1992: Geffen GEFD 24473
This album sits somewhat uneasily on my librarys metaphorical shelves. I had mixed reactions to it when it first came out, generally positive (and *loving* the cover art) but finding some tracks and even some parts of other tracks landed oddly within me or perhaps didnt even land at all. I came around to most of the tracks eventually, on an individual basis, but some still still dont connect with me.
Come Talk to Me surprises me still, but not in an impressed way, because it may be the most straightforward and unambiguous thing Id heard from Peter Gabriel when it came out: it does appear to be What You Hear Is What You Get territory in its lyricsjust relationship/communication issues given voiceand nothing special as to the musical side of things except for world-music elements being included because its Peter Gabriel, founder of Real World (on which this was released in the UK).
Rather than address every track individually, for now, Ill just note those that grab me most. Digging in the Dirt is the big one, justly chosen as the debut single, because its brooding/explosive introspection is an excellent cocktail of both depth and flash, the lyrics sustaining that as a contiguous thread right to the end with the repeated Digging in the dirt / to find the places we got hurt. Steam and Kiss That Frog initially struck me as both being attempts to match Gabriels archly hilarious Big Time on his previous album, So, that didnt quite even reach that beautys outskirts; years later, Steam still leaves me unimpressed (its video perhaps contributing to that situation), but Kiss That Frog both does delight me but unfortunately also now has secondhand personal baggage attached that makes me avoid it (plus theres the issue of all the sexual innuendo of the lyrics; I dont mind sexual innuendo, but having it hang over lyrics kinda soils them a little).
It took me a little while to get into Only Us, but wow am I glad I got there; its the purest peace we get in this territory, and it seems to me that its the calm, accepting voicing of whats violently addressed in Digging in the Dirt and finally cherishingly embraced in Secret World. I love its gently plodding path to and through the relationship issues its trying to own up to and better appreciate. It could easily have been the albums closing track, but I appreciate the superb result of flipping things around to let this close the first half (on the vinyl, this was a two-disc release of four sides) and have Secret World be the shimmering culmination.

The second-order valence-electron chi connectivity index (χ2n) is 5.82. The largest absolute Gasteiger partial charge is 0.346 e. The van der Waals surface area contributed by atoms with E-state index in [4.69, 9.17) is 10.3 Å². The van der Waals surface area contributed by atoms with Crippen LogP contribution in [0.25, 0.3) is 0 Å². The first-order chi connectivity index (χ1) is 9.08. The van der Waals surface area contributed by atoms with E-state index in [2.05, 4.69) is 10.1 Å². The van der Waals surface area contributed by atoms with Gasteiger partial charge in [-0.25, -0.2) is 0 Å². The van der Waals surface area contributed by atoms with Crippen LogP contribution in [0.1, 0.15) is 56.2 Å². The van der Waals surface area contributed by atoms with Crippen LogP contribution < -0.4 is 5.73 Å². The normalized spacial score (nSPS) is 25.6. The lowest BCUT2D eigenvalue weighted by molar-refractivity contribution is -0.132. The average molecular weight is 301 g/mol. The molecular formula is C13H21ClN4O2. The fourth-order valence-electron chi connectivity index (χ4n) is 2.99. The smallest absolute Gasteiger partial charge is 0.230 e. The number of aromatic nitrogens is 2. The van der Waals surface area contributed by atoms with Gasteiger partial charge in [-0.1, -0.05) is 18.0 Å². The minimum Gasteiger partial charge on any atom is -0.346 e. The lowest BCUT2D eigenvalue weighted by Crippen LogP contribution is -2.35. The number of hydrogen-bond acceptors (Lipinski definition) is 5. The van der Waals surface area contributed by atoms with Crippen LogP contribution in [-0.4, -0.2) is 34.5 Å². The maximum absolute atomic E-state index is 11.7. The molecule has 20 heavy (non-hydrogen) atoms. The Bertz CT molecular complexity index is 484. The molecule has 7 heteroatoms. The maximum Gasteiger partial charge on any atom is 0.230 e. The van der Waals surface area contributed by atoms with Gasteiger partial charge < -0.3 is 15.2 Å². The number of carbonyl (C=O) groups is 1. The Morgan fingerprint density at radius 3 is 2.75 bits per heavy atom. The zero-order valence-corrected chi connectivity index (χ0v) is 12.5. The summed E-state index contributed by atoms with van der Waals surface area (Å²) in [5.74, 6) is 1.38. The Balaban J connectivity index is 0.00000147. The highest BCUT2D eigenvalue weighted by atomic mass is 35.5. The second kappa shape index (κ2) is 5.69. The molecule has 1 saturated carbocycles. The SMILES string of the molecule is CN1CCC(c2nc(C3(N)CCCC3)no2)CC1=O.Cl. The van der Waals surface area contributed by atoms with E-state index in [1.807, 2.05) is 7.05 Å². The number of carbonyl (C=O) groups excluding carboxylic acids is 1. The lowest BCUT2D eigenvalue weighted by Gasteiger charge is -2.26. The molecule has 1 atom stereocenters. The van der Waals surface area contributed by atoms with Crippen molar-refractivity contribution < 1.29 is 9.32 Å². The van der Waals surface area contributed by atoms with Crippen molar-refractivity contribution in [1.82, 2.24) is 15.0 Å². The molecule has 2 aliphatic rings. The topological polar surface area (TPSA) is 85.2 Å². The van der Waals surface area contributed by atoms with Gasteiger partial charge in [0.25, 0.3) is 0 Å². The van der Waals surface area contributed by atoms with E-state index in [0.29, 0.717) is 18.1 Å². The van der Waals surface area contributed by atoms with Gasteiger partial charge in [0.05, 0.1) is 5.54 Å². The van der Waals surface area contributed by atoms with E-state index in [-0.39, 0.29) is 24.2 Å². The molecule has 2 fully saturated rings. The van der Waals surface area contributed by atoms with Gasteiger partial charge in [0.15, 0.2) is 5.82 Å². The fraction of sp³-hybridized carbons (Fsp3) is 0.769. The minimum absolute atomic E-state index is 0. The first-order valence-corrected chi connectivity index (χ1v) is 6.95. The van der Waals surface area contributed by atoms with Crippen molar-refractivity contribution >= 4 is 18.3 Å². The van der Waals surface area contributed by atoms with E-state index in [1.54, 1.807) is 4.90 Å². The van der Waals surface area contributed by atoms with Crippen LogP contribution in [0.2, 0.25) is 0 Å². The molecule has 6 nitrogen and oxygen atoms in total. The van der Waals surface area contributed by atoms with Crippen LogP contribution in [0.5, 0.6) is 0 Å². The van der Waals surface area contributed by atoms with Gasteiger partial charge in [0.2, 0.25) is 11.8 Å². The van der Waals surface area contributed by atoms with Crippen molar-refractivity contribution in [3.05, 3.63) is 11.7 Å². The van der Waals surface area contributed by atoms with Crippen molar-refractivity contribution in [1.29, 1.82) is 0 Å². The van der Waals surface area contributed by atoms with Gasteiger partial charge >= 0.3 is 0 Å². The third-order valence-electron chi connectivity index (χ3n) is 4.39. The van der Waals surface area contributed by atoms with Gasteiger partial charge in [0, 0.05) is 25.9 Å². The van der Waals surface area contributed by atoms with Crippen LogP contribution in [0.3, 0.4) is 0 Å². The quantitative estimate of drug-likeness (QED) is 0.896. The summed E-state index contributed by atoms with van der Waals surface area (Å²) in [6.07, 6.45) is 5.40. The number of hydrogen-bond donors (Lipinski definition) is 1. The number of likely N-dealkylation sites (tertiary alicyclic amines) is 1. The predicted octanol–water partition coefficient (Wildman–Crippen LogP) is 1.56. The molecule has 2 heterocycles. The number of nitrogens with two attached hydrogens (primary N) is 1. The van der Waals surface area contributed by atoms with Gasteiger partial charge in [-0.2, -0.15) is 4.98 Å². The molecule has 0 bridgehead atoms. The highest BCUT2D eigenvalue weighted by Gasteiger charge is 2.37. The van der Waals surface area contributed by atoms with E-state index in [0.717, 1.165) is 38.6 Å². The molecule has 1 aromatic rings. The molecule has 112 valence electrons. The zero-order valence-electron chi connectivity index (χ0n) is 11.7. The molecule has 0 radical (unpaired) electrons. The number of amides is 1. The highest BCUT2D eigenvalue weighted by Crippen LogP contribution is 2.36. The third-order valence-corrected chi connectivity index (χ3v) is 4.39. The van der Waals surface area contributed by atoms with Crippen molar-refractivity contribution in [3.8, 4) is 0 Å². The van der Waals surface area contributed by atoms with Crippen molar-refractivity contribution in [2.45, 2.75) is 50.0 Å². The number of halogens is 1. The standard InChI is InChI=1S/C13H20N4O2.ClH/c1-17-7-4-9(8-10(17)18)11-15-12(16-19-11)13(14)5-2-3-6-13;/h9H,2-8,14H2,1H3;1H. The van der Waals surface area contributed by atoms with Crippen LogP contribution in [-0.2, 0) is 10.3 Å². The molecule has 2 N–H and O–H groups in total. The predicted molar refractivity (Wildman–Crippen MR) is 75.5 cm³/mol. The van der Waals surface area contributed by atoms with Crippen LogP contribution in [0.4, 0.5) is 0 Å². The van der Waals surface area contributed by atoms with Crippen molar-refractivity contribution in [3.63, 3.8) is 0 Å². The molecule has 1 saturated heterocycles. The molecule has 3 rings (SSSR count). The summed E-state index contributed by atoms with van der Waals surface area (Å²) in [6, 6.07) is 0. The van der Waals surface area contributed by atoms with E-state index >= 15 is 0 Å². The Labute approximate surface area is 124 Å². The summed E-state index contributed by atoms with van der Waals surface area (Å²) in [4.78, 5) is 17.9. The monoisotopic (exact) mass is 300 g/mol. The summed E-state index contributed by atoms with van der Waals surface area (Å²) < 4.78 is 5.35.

And oh what a culmination that track is. The lyric that arrests me here is the wheel keeps turning, spinning round and round / and the houses crumble, but the stairways stand, because the latter halfs use as a metaphor as to relationship issues is both profound and provocative, coming how and when it does in not just this song but at the end of this album. (My second-favorite lyric on this track is, emphatically, the very last line of the album: Shlisten.)
I also gained an appreciation for Secret World after hearing it on the tour album Secret World, where it gets a more glorious extension of the whole experience.
Comments © 2018 Mark Ellis Walker, except as noted, and no claim is made to the images and quoted lyrics.